New Year – Same Old Partner?
31st January, 2012
As we approach the end of January, the post-Christmas euphoria and New Year enthusiasm may be trailing off a bit and you’re looking at your business in these unsettled times. It’s still tough out there.
The bonhomie you felt towards your partner is wearing off along with the Christmas cheer and you’re not sure that you or the business can afford to carry him or her any more. As you plan the next few months you realise that you need to do something, as things will not improve.
One of the more common questions we are asked, as partnership law experts, is “How do I get rid of my partner?”. We like to give straight answers and we know that clients don’t like a “That depends” answer to a simple question, but sadly it does depend on a few things. To help make life simpler, we’ve devised a simple flow chart to help you on your way.
The first step is to work out are whether you are really in a partnership. If you are, is there an agreement and if there isn’t (sadly there often isn’t, but in the first flush of a new business partnership agreement are not always at the forefront of everyone’s minds). The next thing to work out is what sort of partnership you have. If two or more of you set up in business together with no formal agreement or forms, you are most probably in a general partnership.
Family lawyers often say that Christmas generates an increase in business for them. Partnership disputes are really just commercial divorce and we do see a rise in them at this time of year. It is easy to get cross, not about the fact that your partner never does the washing up, but that they don’t do their share of hours or paperwork or they treat clients/patients/customers in a way you do not like. We understand that you just want to remove them with the minimum of fuss and be left free to get on and run your business.
Very often, these matters boil down to a straight negotiation. You want your partner out and they will go if it is made worth their while. Whoever’s fault it is and however appalling their behaviour, you need to make a commercial decision. Are you prepared to pay for a quick and easy exit? A full blown partnership dispute is very time consuming and expensive and detracts from what it is that you do – satisfying clients, treating patients and the like. We do of course have a very big legal stick and we sometimes wave it, but our experience is that a negotiated settlement is usually best for both parties.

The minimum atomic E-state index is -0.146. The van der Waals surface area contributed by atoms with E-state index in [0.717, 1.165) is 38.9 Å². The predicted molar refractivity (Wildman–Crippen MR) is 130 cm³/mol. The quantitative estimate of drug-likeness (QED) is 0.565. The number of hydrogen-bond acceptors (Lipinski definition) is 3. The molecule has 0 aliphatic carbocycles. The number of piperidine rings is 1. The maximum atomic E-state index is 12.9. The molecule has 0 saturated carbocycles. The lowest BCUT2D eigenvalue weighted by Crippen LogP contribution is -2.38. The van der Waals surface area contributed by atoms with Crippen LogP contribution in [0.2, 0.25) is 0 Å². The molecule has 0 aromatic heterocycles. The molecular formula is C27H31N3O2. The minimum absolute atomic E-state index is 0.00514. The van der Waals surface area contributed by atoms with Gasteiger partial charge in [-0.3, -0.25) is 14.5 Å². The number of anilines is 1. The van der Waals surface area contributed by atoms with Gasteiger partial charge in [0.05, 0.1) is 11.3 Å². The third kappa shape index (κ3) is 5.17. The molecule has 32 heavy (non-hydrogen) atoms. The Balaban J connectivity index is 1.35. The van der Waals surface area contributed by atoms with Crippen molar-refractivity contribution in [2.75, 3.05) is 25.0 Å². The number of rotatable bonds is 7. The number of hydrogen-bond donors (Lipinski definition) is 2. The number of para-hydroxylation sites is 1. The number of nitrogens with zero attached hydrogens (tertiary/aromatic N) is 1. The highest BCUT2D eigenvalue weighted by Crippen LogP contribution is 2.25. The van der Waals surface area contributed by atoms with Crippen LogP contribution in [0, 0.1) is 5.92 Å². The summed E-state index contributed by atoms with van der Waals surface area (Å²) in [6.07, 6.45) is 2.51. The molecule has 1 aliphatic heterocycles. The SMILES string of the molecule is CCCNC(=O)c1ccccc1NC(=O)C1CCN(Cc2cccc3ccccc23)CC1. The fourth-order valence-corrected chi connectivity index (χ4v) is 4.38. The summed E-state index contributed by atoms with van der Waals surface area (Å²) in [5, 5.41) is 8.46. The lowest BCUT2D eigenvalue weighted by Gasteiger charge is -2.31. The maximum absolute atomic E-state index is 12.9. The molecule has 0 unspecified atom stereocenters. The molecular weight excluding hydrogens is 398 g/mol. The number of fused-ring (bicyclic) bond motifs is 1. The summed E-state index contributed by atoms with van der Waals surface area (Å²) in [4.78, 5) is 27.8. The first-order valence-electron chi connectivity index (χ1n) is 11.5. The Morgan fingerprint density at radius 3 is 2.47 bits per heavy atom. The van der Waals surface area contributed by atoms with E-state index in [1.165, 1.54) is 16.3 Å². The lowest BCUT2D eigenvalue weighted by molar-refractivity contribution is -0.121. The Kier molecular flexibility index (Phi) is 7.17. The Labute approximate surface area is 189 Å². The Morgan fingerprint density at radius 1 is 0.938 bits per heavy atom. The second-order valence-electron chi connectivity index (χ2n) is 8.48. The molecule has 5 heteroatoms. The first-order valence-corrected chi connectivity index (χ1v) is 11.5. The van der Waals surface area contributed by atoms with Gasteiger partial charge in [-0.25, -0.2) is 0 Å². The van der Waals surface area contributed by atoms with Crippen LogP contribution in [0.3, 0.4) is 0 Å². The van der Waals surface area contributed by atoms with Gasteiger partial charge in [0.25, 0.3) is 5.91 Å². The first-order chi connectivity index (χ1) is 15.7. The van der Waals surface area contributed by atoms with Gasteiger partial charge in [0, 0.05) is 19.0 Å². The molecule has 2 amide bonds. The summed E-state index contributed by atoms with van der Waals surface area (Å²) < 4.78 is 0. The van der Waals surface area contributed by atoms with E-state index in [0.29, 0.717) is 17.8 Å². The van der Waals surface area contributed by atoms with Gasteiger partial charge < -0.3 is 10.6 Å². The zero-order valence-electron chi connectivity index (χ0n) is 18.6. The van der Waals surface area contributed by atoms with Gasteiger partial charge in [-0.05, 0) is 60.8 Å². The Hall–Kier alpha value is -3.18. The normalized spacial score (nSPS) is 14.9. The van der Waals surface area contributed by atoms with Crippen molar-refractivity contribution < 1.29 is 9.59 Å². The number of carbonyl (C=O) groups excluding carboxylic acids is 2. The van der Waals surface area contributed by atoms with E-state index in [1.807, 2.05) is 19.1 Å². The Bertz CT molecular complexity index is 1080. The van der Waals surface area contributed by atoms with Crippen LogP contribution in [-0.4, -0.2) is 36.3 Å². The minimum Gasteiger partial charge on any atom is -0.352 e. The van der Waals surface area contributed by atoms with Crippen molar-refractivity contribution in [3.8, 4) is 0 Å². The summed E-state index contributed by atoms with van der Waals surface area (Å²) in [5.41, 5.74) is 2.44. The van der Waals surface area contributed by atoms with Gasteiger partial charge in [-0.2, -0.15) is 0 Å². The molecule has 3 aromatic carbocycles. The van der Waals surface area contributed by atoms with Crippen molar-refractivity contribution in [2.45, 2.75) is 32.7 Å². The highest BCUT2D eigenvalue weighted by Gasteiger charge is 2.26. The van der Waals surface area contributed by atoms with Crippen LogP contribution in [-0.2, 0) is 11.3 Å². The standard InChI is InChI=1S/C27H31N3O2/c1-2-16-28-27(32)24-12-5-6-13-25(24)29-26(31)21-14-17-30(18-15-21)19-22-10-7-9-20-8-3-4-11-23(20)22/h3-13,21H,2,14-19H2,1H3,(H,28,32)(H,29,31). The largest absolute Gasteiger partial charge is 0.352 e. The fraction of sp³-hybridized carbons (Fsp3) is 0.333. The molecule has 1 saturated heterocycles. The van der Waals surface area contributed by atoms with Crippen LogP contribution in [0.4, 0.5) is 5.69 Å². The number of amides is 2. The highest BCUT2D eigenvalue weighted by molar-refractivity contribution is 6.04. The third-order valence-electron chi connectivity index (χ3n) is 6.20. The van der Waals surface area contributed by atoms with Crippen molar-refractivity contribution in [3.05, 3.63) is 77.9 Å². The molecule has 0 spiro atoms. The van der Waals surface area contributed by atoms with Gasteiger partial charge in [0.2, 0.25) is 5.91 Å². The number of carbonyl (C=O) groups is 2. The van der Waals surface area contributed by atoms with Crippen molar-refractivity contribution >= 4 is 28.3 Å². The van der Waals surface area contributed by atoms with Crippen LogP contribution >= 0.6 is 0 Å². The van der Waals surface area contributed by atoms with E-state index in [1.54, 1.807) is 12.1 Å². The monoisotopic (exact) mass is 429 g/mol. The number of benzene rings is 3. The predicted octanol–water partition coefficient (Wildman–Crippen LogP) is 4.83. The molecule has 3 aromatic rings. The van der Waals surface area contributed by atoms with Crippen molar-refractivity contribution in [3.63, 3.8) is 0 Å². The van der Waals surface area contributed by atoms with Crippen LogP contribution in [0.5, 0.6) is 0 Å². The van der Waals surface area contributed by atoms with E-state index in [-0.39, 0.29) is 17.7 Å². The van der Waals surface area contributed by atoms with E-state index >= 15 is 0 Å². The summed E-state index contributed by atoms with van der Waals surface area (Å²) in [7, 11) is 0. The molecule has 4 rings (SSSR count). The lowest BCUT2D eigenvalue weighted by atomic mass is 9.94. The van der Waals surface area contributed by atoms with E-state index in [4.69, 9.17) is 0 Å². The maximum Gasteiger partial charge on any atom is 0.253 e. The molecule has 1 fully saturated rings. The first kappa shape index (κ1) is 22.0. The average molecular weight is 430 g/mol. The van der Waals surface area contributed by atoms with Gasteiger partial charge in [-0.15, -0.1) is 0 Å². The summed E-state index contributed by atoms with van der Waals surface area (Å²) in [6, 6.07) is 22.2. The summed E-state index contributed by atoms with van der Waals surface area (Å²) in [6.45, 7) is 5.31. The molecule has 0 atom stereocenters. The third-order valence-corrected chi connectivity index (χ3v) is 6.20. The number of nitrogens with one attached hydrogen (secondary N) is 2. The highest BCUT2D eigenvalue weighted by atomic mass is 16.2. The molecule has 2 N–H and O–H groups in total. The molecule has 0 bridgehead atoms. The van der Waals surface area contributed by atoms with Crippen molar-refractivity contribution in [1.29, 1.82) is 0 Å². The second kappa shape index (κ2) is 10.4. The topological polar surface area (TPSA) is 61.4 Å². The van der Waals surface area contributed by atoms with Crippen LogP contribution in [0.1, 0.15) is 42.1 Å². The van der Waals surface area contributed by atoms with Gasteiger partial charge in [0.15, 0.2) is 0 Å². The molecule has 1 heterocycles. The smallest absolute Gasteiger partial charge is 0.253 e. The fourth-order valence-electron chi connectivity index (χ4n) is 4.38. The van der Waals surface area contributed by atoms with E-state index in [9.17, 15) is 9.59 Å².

So, if now’s the time to do something about your problem partner, contact us for a free no-obligation chat about how we can help you.
Mark Briegal is a solicitor specialising in partnership law and partner at Aaron & Partners based in Chester and Manchester but with clients all round the country. Mark can be contacted at [email protected] or on 0844 800 8312.
You might also be interested in...
18th July, 2018
Special Focus: Solicitors’ Professional Indemnity Insurance Run-off – it dominates the thoughts of sole practitioners and partners in smaller law firms in my experience and restricts the ambitions of firms. The SRA could help law firms by relaxing their rules on run-off cover on their Solicitors’ Professional Indemnity Insurance to help firms merge or close more easily. This would protect... Read More »
17th July, 2018
Helen Watson, Head of Employment Law at Aaron & Partners LLP, has taken up an invitation to become a Trustee of both the Trust Board and the Main Board Theatr Clwyd has bolstered its senior leadership team with the appointment of an experienced employment law solicitor to support its vision of being at the forefront of theatre making... Read More »
6th July, 2018
When a business invests in its community it deserves praise – but it must go beyond that, writes Helen Watson, a trustee at Claire House and partner at Aaron and Partners Solicitors. Corporate social responsibility (CSR) is the link between a company and the community in which it operates. As a trustee on charity boards including Claire House... Read More »